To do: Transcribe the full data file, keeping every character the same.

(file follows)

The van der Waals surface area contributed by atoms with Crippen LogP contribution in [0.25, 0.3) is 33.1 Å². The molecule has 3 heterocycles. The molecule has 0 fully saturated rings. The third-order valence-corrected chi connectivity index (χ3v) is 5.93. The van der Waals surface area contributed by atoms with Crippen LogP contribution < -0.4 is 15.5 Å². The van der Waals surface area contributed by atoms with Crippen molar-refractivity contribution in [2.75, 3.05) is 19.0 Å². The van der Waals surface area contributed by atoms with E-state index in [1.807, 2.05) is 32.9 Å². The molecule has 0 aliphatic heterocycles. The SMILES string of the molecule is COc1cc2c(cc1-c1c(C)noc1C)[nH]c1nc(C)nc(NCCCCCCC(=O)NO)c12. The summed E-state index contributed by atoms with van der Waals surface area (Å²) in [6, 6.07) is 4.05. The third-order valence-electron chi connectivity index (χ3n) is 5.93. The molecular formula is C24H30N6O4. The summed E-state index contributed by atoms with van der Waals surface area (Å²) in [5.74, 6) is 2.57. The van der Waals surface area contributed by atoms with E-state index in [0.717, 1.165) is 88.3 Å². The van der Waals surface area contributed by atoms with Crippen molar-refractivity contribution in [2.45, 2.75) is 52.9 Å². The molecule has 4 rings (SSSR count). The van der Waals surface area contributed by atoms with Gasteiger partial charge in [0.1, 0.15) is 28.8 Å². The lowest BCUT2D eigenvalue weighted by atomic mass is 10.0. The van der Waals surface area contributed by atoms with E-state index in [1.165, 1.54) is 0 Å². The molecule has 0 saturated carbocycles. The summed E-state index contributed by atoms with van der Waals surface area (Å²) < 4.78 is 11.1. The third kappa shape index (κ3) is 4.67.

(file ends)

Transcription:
The van der Waals surface area contributed by atoms with Crippen LogP contribution in [0.25, 0.3) is 33.1 Å². The molecule has 3 heterocycles. The molecule has 0 fully saturated rings. The third-order valence-corrected chi connectivity index (χ3v) is 5.93. The van der Waals surface area contributed by atoms with Crippen LogP contribution < -0.4 is 15.5 Å². The van der Waals surface area contributed by atoms with Crippen molar-refractivity contribution in [2.75, 3.05) is 19.0 Å². The van der Waals surface area contributed by atoms with E-state index in [1.807, 2.05) is 32.9 Å². The molecule has 0 aliphatic heterocycles. The SMILES string of the molecule is COc1cc2c(cc1-c1c(C)noc1C)[nH]c1nc(C)nc(NCCCCCCC(=O)NO)c12. The summed E-state index contributed by atoms with van der Waals surface area (Å²) in [6, 6.07) is 4.05. The third-order valence-electron chi connectivity index (χ3n) is 5.93. The molecular formula is C24H30N6O4. The summed E-state index contributed by atoms with van der Waals surface area (Å²) in [5.74, 6) is 2.57. The van der Waals surface area contributed by atoms with E-state index in [0.717, 1.165) is 88.3 Å². The van der Waals surface area contributed by atoms with Crippen molar-refractivity contribution in [2.45, 2.75) is 52.9 Å². The molecule has 4 rings (SSSR count). The van der Waals surface area contributed by atoms with Gasteiger partial charge in [0.1, 0.15) is 28.8 Å². The lowest BCUT2D eigenvalue weighted by atomic mass is 10.0. The van der Waals surface area contributed by atoms with E-state index in [1.165, 1.54) is 0 Å². The molecule has 0 saturated carbocycles. The summed E-state index contributed by atoms with van der Waals surface area (Å²) < 4.78 is 11.1. The third kappa shape index (κ3) is 4.67.